The U.S. Environmental Protection Agency (EPA) announced that it will grant a waiver to California to allow the state to regulate greenhouse gas emissions from cars and trucks. Until at least 2016 however, California will pursue the national approach adopted by the Obama Administration. The decision ends a seven-year battle by California to establish standards to limit emissions of carbon dioxide and other greenhouse gases.
In May, the Obama Administration announced that it would set tough, new fuel-economy standards for model year 2012-2016 cars/trucks, and simultaneously reduce carbon dioxide (CO2) emissions through a national standard. The decision ended years of debate between California, the federal government and the automakers.
Fuel economy and CO2 emissions are directly related since CO2 is released in proportion to the amount of carbon-based fuel that is burned. In 2007, the Bush Administration blocked implementation of the California CO2 rule which had been adopted by 13 other states.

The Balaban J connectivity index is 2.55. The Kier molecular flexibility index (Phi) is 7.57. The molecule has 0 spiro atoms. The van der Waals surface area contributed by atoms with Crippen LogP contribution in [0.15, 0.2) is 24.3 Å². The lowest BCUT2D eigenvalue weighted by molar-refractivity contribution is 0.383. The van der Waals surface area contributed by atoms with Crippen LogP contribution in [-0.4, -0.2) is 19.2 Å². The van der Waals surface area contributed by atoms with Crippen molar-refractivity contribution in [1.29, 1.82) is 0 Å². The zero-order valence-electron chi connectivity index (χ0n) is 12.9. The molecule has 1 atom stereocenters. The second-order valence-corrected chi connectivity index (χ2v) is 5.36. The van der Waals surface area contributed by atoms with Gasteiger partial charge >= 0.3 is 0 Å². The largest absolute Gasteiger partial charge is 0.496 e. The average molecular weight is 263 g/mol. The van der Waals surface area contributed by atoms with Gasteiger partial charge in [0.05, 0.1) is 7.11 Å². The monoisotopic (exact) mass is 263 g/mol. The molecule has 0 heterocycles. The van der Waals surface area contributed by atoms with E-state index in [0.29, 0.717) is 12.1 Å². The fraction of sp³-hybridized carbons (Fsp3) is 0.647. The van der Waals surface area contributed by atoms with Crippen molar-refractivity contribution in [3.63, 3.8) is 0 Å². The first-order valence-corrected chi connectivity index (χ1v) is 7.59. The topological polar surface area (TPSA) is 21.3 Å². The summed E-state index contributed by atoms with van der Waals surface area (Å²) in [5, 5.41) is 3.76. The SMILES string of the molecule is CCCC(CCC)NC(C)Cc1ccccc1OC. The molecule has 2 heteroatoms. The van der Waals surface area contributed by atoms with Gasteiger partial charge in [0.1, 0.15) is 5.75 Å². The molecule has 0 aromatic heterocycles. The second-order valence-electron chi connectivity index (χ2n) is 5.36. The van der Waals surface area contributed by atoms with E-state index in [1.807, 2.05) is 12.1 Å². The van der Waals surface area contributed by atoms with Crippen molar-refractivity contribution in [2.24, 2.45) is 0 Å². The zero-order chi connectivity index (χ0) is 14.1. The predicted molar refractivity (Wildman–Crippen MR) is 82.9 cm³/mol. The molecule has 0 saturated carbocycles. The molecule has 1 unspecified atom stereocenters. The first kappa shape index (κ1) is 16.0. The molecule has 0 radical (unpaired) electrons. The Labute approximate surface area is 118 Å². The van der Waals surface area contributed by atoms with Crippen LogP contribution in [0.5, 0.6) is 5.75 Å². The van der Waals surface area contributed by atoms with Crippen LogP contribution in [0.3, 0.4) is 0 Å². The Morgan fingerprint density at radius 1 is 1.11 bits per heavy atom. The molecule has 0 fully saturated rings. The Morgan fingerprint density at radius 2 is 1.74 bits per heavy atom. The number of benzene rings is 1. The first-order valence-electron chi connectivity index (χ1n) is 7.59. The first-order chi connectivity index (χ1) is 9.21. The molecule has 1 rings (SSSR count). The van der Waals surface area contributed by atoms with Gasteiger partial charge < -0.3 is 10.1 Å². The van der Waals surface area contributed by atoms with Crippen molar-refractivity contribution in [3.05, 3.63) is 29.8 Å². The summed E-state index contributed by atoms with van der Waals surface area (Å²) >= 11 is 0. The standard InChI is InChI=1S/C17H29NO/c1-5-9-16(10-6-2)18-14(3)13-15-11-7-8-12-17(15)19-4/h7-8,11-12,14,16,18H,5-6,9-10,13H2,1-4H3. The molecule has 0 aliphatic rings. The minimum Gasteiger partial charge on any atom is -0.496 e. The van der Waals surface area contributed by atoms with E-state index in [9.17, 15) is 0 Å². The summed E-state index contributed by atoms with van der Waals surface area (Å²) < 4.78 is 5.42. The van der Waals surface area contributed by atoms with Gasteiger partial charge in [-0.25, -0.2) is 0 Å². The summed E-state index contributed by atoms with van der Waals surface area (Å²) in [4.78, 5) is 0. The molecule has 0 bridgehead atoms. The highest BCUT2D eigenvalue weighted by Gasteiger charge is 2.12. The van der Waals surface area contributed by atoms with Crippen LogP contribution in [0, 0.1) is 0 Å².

The National Highway Traffic Safety Administration (NHTSA) will set Corporate Average Fuel Economy (CAFE) standards for MY 2012-2016 vehicles that nearly match CO2 emission standards adopted by California. The EPA will also establish corresponding CO2 emissions standards using its authority under the Clean Air Act. The average CAFE rating will be 35.5 mpg in 2016, based on a combined 39 mpg rating for passenger cars and 30 mpg for light trucks. The EPA will set a CO2 emissions standard of 250 grams per mile for vehicles sold in 2016, roughly equivalent to 35.5 mpg.
Since the federal standards will not begin until 2012, the waiver technically allows California and other states to enforce their own standards. More importantly, the waiver will permit California to pursue stricter standards after 2016.
For details, contact Stuart Gosswein.